Blind people who have years of experience crossing roads avoid certain intersections like these in Augusta.
"I'm pretty brave, but not that brave," said Willie Jones, who has been blind 36 years.
That could change in the near future with the addition of audible crosswalks in Augusta. The crosswalks give an audible cue, often birds chirping or a verbal command, when it's safe to cross an intersection.
Jones, who navigates by listening to the sound of traffic around him, said it would be a "big help" if downtown and other major intersections were more friendly to the visually impaired.
Augusta currently has only a handful of audible crosswalks, including ones at Wrightsboro Road at Pine Needle Road and Alexander Drive at Washington Road.
Steve Cassell, an assistant traffic engineer, said audible crosswalks will be part of the coming downtown improvements along Broad Street. Those improvements include better street lighting and new traffic signals.
The signals will have a box on either end of the street so that a person using the crosswalk will be able to hear the signal as they cross. That will keep the signal volume relatively low.
Audible crosswalks are gaining popularity across the country, but places such as Raleigh, N.C., have had the crosswalks for more than 20 years.
Jed Niffenegger, Raleigh's senior transportation engineer, said budget constraints won't allow the city to install an audible signal at every crosswalk.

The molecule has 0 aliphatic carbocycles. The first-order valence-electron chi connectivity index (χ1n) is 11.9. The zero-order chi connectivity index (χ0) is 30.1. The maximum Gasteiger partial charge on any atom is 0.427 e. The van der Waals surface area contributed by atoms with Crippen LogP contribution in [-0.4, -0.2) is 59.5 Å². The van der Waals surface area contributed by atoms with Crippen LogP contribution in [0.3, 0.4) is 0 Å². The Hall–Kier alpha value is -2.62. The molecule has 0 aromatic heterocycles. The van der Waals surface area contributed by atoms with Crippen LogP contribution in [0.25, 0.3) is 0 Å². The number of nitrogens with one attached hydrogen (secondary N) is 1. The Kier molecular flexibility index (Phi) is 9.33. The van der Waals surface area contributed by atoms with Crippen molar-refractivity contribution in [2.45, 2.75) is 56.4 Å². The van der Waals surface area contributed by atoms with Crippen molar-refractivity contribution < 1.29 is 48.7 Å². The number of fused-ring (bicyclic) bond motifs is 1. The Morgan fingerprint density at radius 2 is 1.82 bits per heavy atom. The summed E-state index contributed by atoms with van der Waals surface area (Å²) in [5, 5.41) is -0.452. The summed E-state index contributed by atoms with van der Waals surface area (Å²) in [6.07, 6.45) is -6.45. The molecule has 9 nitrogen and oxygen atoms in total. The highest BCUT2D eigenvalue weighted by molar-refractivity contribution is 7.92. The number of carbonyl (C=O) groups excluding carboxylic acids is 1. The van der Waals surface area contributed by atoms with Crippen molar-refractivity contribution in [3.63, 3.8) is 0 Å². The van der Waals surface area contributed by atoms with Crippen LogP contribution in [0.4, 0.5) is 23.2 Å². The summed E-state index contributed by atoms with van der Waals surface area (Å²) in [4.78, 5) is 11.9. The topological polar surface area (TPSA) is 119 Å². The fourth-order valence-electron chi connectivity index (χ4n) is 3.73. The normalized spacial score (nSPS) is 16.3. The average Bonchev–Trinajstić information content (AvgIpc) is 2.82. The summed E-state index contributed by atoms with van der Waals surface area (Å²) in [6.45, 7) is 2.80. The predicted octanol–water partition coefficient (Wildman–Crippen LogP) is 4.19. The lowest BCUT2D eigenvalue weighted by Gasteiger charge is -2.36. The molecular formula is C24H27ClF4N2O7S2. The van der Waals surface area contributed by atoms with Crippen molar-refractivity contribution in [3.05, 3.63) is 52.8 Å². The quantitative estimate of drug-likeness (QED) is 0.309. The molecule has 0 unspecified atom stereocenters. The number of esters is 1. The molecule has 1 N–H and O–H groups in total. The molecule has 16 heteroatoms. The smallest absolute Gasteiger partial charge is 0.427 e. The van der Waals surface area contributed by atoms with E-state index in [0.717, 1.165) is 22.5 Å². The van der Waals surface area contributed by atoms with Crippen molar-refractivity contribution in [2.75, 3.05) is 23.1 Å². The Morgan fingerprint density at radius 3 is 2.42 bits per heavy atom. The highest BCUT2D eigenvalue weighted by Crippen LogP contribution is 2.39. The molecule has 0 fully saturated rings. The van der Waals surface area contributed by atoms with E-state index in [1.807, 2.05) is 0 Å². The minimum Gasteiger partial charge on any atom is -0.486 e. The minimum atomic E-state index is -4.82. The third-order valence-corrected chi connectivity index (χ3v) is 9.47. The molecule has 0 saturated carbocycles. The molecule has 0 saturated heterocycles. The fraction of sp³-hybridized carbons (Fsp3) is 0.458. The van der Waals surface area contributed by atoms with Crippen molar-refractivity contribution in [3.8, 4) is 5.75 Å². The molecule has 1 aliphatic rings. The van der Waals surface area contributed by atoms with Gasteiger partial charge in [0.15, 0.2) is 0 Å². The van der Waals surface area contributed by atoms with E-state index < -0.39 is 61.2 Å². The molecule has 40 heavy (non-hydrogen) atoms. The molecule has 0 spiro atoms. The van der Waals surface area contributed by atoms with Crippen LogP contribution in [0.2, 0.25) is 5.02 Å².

In part, that's because older intersections must be brought into compliance with the Americans with Disabilities Act when the signal is installed. That could mean new curb cuts and other infrastructure work.
The audible crosswalks have been "invaluable" to people with impaired vision in Raleigh, said Renee Cummings, the director of the Alliance of Disability Advocates.
Cummings relies on an audible crosswalk near her office to cross the street because of her significantly low vision. The signal gives her peace of mind, she said.
She said it's also an important tool for older people who might have problems with their sight.
Improved crosswalks also make good business sense. Jones said there are places such as the shopping plazas at Deans Bridge Road and Gordon Highway he would patronize if it were more accessible.
He also points to Wrightsboro Road at Jackson/North Leg roads and 15th Street around Medical College of Georgia Hospital as places he mostly avoids.
"It's too many lanes," Jones said. "The only way is to ask someone to tell me (when it's safe)."
Brian Mosley said just standing on sidewalks listening to traffic was terrifying when he went blind 15 years ago. He's grown much more comfortable now crossing streets, especially with the help of his guide dog.
"But there's always room for error," Mosley said.
Mosley said he used audible crosswalks on a trip to California and it was a "magnificent" experience.
"I almost wanted to leave the dog and take a stroll myself," he said.